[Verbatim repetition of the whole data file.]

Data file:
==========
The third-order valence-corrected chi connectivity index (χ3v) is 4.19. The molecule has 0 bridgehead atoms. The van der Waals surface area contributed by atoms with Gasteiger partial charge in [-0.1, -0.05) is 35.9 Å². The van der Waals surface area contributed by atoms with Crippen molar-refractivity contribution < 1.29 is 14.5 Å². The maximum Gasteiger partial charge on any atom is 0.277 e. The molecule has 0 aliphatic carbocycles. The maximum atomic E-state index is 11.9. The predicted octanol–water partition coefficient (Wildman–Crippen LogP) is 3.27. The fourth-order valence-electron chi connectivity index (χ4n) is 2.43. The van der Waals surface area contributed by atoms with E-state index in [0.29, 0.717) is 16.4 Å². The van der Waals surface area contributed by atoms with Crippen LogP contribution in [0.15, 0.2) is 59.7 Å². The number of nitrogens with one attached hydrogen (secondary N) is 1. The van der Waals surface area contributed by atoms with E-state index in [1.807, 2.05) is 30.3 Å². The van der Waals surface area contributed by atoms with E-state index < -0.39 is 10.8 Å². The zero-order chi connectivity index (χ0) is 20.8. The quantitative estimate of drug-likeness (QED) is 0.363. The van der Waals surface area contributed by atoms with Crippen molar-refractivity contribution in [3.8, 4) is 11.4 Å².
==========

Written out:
The third-order valence-corrected chi connectivity index (χ3v) is 4.19. The molecule has 0 bridgehead atoms. The van der Waals surface area contributed by atoms with Gasteiger partial charge in [-0.1, -0.05) is 35.9 Å². The van der Waals surface area contributed by atoms with Crippen molar-refractivity contribution < 1.29 is 14.5 Å². The maximum Gasteiger partial charge on any atom is 0.277 e. The molecule has 0 aliphatic carbocycles. The maximum atomic E-state index is 11.9. The predicted octanol–water partition coefficient (Wildman–Crippen LogP) is 3.27. The fourth-order valence-electron chi connectivity index (χ4n) is 2.43. The van der Waals surface area contributed by atoms with E-state index in [0.29, 0.717) is 16.4 Å². The van der Waals surface area contributed by atoms with Crippen LogP contribution in [0.15, 0.2) is 59.7 Å². The number of nitrogens with one attached hydrogen (secondary N) is 1. The van der Waals surface area contributed by atoms with E-state index in [1.807, 2.05) is 30.3 Å². The van der Waals surface area contributed by atoms with E-state index < -0.39 is 10.8 Å². The zero-order chi connectivity index (χ0) is 20.8. The quantitative estimate of drug-likeness (QED) is 0.363. The van der Waals surface area contributed by atoms with Crippen molar-refractivity contribution in [3.8, 4) is 11.4 Å².